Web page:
Questions of privacy, security and control have occupied me for a long time, both personally and professionally. In fact it was a significant aspect of my decision to switch focus from the Free Software Foundation Europe to Kolab Systems: I wanted to reduce the barriers to actually putting the principles into practice. That required a professional solution which would offer all the benefits and features people have grown accustomed to, but would provide it as high quality Open Source / Free Software with a strong focus on Open Standards.
What surprised me at the time was the amount of discussions I had with other business people and potential customers whether there was really a point in investing so much into such a business and technology since Google Apps and similar services were so strong already, so convenient, and so deceptively cheap.
I remember similar conversations about Free Software in the 90s, where people were questioning whether the convenience of the proprietary world could ever be challenged. Now the issues of control over your software strategy and the ability to innovate are increasingly becoming commonplace.
Data control wasn’t really a topic for many so far although the two are clearly inseparable. But somehow too much of it sounded like science fiction or bad conspiracy theories.
There have of course been discussions among people who paid attention.
Following the concerns about the United States’ capabilities to monitor most of the world’s transmitted information through ECHELON, many people were alarmed about the Foreign Intelligence Surveillance Act (FISA). It has given rise to many conspiracy theories about how the United States have access to virtually all the information hosted with US technology companies anywhere in the world and would be able to use that information to their military, political and economic advantage. But no-one wanted to believe them, as the United States feel so familiar thanks to Hollywood and other cultural exports, and in Europe still thanks to the gratefulness many people still hold for the US contribution to liberating Europe 50 years ago.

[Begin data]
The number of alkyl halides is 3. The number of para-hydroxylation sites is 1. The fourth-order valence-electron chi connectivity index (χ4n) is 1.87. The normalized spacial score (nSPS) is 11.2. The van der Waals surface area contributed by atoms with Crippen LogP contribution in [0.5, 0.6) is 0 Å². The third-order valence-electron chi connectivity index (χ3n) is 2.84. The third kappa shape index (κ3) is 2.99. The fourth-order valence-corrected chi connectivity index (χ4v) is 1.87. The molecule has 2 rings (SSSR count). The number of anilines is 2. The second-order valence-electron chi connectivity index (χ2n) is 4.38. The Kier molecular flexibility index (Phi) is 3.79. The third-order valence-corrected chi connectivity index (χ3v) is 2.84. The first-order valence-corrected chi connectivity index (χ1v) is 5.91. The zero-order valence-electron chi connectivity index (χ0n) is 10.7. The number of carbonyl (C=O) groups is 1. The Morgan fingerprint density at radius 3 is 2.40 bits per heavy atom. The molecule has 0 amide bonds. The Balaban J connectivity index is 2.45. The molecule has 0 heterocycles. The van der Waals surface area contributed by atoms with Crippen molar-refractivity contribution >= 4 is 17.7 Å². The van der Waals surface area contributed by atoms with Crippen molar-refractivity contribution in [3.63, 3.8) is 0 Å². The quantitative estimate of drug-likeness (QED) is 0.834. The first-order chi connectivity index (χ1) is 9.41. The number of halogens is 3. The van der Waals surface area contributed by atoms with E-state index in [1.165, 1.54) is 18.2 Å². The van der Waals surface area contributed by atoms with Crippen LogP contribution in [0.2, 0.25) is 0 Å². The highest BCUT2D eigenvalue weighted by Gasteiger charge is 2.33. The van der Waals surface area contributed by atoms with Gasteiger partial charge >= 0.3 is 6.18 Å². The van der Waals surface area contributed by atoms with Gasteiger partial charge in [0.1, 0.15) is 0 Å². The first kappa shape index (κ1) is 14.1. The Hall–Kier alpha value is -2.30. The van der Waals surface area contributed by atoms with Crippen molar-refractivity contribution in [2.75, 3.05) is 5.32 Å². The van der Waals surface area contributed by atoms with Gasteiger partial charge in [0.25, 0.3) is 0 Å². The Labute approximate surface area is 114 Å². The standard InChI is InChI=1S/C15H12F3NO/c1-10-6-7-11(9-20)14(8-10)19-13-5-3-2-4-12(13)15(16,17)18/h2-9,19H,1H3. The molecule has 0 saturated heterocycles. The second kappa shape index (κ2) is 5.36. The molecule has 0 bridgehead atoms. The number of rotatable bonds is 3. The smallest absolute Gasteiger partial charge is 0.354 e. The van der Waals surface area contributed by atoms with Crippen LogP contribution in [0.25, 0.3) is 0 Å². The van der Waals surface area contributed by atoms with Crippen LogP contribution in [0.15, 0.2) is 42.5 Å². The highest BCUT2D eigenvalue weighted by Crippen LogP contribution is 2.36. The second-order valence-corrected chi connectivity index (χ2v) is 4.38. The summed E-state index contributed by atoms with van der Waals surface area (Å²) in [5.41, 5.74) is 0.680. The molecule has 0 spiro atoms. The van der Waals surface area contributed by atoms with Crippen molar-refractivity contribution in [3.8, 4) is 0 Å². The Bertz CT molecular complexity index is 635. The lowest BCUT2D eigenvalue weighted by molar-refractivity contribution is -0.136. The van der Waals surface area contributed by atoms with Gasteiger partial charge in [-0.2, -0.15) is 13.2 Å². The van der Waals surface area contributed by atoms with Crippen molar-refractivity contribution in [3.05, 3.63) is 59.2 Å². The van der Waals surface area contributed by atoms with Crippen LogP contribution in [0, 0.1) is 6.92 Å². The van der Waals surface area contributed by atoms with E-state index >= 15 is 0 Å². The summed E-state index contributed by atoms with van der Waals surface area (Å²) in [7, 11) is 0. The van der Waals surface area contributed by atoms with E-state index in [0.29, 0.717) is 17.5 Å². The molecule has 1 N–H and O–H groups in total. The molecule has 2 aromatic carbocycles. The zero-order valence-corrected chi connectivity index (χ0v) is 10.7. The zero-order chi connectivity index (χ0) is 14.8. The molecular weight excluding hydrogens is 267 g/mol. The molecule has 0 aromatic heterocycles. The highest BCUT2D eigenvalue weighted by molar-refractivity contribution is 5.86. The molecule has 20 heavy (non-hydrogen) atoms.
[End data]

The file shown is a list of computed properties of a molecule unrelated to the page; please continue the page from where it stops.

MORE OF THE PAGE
Only stories about US surveillance weren’t conspiracy theories, it seems.
There has been a flurry of public reports around a large number of security and privacy relevant issues in the past weeks. But due to the complexity of the issue, most articles only deal with a tiny piece of the puzzle, and often miss the bigger picture that I am seeing right now.
Trying to provide that picture has quickly left me with an article much too long for general reading, so I’ve decided to try and break it up into four articles, of which this is the first. Its goal is to get you up to speed with some of today’s realities, in case you hadn’t been paying attention.
Part I: What We Know
The recent disclosures about the NSA PRISM program have made it quite clear that what is written in black and white in US law is also being put into action. As Caspar Bowden summarized clearly in his presentation at the ORGCon2013, FISA provides agents of the United States with access to “information with respect to a foreign based political organization or foreign territory that relates to the conduct of the foreign affairs of the United States.” It’s limiting factor is the 4th Amendment, which does not apply to people who are not located in the United States. Which is most of us.
In other words: The United States have granted themselves unlimited access to all information they deem relevant to their interests, provided at least one party to that information is not located in the United States.
And they have installed a very effective and largely automated system to get access to that kind of information. Michael Arrington has done a good job at speculating how this system likely works, and his explanation is certainly consistent with the known facts as well as knowledge of how one would design such a system. If true, mining all this information would be as easy and not much slower as any regular Google search query.
What’s more, there is no functioning legal oversight over this system, as the US allow for warrantless wiretapping and access to information. The largest amount of queries most likely never saw a judge while simultaneously being labelled secret. And according to what one has to intepret from the statements of Edward Snowden, only the smallest number of queries ever make it to the secret FISA Court (FISC). A court which is secret itself and has been described as a “rubberstamping court” in many reports.
And we know the United States is far from the only country involved in such activities.
Turns out the United Kingdom has been just as active, and might even have gone to further extremes in their storing, analysis and access of personal information as part of its “Mastering the Internet” activities. It would be naive to assume that is where it stops. We know that other countries have well trained IT specialists working on similar activities, or even offensive measures.
China has been a major target. But it also successfully read the internal documents of German ministries for years, and managed to even breach into Google‘s internal infrastructure. Israel has been known to have some of the best IT security specialists in the world, and countries such as India and Brazil are certainly large enough and with major IT expertise.